twist the words however you want an education is not a bad thing. it's a positive. people who lack it are missing tools that help them make an informed decision. there are no guarantees of anything in life so let's skip over that fools argument. those with an education have a distinct advantage over those who dont. we should educate our public so we can stop competing for jobs with the 3rd world, and quit making me choose between naivety or ignorance.

"That's two completely contradictory opinions if you uphold both as you do. You claimed that education means the electorate will be well informed. You backed away from that point to experience is the key since since educated youth are too naive. If theyre too naive after college, then education isnt the key to being well informed."

for the 3rd time, I SAID BOTH. one should have experience AND knowledge. experience comes automatically, so knowledge is what we should add. please, stop twisting my words. I said that originally, and I explicitly pointed it out the second time around. this is #3 after this your just messing with me.

2 years, 10 months ago
RogueAmerican
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There is no guaruntee that those without a college education cannot be well informed just as there is none to suggest college students will be either.

You claimed I cannot point to liberals coming out of college being liberal because they are far too naive. However, if they have 20 years of life experience, then they are able to be examined. That's two completely contradictory opinions if you uphold both as you do. You claimed that education means the electorate will be well informed. You backed away from that point to experience is the key since since educated youth are too naive. If theyre too naive after college, then education isnt the key to being well informed. Their "critical skills" are at weakest as they are more recently affirmed? If experience is key to being well informed (which its not), then you must concede that education does little as even they are naive.

2 years, 10 months ago
RogueAmerican
replied to...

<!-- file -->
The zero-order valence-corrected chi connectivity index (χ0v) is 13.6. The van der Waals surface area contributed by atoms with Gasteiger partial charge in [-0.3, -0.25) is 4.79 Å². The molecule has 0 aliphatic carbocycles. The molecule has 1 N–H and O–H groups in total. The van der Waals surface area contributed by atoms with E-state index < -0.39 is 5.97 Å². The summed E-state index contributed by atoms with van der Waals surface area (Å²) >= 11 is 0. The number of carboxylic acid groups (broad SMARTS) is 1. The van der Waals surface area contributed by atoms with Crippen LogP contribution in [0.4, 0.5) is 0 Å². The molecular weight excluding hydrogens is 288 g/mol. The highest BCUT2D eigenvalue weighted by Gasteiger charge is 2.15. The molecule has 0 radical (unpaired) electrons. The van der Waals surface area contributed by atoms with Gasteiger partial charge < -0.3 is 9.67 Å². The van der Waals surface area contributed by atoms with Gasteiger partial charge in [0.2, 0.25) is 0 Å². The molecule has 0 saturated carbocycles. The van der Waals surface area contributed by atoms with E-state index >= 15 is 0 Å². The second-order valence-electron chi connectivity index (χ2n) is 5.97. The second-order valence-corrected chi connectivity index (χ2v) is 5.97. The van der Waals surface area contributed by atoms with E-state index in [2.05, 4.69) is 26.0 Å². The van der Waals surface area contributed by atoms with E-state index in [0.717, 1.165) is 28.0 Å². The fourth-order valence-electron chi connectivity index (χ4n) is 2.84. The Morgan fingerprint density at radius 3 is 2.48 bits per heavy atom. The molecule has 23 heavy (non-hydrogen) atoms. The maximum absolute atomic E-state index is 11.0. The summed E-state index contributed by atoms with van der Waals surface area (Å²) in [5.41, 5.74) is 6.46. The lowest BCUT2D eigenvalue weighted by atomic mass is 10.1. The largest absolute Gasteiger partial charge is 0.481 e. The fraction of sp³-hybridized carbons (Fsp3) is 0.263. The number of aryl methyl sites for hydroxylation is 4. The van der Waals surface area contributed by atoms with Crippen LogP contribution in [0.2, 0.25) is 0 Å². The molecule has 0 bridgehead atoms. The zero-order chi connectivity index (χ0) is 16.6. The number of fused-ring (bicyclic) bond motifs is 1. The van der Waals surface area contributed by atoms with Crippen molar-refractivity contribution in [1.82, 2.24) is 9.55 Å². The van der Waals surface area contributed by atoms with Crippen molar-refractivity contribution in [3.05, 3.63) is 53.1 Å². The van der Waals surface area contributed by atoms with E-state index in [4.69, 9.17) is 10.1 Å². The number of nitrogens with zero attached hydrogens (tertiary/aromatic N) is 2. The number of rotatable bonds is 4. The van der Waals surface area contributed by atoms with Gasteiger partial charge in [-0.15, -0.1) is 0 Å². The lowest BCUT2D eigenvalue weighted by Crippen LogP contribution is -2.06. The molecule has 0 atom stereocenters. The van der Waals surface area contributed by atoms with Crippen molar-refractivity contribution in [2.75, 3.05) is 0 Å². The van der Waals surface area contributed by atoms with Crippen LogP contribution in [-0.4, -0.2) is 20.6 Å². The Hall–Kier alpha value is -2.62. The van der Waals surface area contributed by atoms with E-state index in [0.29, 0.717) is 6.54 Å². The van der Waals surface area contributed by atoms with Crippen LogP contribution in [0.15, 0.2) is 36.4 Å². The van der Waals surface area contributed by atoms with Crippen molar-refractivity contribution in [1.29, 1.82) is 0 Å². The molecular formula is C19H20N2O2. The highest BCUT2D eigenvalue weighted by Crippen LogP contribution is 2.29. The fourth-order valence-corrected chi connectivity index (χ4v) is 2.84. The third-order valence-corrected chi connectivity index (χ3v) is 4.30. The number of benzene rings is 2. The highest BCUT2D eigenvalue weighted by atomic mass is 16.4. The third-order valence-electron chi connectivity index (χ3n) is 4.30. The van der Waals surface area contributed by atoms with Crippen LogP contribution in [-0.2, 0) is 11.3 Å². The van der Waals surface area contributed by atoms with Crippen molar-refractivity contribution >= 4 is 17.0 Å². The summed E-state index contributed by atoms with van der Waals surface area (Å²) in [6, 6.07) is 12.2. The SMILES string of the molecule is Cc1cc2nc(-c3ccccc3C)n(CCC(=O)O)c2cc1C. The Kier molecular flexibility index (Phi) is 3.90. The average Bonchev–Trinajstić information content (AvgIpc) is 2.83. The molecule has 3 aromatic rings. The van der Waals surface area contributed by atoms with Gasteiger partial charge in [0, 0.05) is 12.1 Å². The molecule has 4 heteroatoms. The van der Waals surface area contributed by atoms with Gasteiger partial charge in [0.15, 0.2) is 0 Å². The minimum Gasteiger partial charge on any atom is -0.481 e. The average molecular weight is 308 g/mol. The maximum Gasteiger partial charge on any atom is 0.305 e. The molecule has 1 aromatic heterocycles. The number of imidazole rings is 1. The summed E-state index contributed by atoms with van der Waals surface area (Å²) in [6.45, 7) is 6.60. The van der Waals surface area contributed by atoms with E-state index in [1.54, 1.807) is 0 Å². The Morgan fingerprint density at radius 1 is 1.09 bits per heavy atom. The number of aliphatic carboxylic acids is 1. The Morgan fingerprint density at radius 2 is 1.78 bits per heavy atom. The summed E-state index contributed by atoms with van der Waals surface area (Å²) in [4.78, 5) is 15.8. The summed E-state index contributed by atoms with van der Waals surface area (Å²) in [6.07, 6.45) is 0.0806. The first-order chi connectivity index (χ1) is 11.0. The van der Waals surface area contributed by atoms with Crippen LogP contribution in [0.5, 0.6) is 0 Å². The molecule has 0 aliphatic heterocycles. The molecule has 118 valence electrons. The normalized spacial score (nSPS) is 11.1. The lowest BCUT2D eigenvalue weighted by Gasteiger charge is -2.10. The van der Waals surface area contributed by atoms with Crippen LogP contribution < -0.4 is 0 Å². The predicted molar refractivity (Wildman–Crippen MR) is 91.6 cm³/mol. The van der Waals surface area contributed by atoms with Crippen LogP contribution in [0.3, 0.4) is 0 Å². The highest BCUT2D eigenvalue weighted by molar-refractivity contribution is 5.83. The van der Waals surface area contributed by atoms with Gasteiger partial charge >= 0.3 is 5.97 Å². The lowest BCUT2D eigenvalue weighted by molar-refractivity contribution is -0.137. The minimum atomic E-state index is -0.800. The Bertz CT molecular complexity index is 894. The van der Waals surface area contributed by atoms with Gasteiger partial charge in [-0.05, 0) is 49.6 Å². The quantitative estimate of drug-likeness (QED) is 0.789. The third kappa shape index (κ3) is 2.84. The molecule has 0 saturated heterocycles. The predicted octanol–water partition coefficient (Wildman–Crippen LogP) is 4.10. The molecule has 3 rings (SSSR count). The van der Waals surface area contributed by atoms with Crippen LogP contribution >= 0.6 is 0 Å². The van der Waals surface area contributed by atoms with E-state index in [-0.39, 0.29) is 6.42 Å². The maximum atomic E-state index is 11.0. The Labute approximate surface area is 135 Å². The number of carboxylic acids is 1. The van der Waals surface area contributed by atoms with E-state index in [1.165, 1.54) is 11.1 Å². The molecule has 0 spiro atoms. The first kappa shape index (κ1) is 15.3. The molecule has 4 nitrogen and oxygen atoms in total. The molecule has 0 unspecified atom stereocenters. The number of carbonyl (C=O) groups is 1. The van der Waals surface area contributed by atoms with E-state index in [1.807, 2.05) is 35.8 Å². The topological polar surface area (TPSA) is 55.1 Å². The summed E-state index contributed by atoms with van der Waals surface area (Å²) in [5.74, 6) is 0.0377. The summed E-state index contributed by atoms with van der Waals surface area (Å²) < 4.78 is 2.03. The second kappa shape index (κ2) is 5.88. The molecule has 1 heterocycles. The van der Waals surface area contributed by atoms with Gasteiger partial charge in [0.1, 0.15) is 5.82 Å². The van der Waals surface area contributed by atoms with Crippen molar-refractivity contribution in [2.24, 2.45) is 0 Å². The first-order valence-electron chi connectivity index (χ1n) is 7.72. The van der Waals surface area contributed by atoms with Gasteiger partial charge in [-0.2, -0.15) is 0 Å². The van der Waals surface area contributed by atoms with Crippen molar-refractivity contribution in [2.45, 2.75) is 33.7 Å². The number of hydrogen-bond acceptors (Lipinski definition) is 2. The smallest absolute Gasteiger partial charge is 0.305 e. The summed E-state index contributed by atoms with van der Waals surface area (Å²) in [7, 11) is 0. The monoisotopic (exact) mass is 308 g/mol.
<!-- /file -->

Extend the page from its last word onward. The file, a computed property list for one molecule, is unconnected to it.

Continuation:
I have experienced people being removed from classes for only having a certain political belief.

I said human nature is the problem, not the concept of education.

But if education does not weed out the naive and make them cognizant of politics, then what does?

Religion has been damaged by secularism since religion has been demonized as something estranged. Bakers and such are forced to provide services and create something of which they do not agree. Any attempt of Christian lobbying is met with "separation of church and state" when the entire point of that phrase was to assure the danbury baptists that they wouldnt be forced into religious participation.

If you analyze critically using deductive thinking, you are. Looking for answers based on a premise is completely misguided. It is impossible to be impartial if you argue from a status that what you believe is true.

Critical analysis must be inductive in order to ensure that improper conclusions are not made. Reasoning from data, facts, and information provides an accurate representation of what something is, not what it should be.

2 years, 10 months ago
PoliticsAsUsual
replied to...

how has religion been damaged by secularism?

how does induction prevent bias? and what about critical thinking is inductive? please explain these 2.

2 years, 10 months ago
PoliticsAsUsual
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I would not be shocked if those conservatives are the majority of the readers of those liberal news lol. I'm not even sure what news your talking about! I've heard Forbes being described as liberal news. I'm guessing liberal news is anything that reports anything contrary to conservative views... no wonder all of you claim there is no unbiased news.

the second paragraph is a whole bunch of twisting my words.

I said both are important.
I did not say naivety is exclusive to education, or anything at all.
of course those without education can gain life experience, but they usually don't educate themselves enough to apply that experience effectively.

those examples from colleges are openly cited as "liberals" and not education facilities by the right media. they seek to discredit the opposition by showing wild examples that represent noone, and then promote people not to engage with liberals. it's like a cult.

which facilities of human nature are worsened through education?

2 years, 10 months ago
RogueAmerican
replied to...

You may be shocked, but many conservatives read more liberal pieces than not.

You claim that life experience dictates whether or not people are competent with politics. Can those without college diplomas not gather their own experience and learn. You cannot claim that naivety is is exclusive of education then claim that education is the determining factor unless you agree that education does not mean an informed electorate.

And in regard to Christian influence, none of it is found wrong by any original intentions. Drifts to secular society have broken down religion.

Also if critical analysis is deductive, then it cannot truly be critical analysis. One may not have an objective view if they seek to prove a truth. Critical analysis must be inductive to preserve one from bias.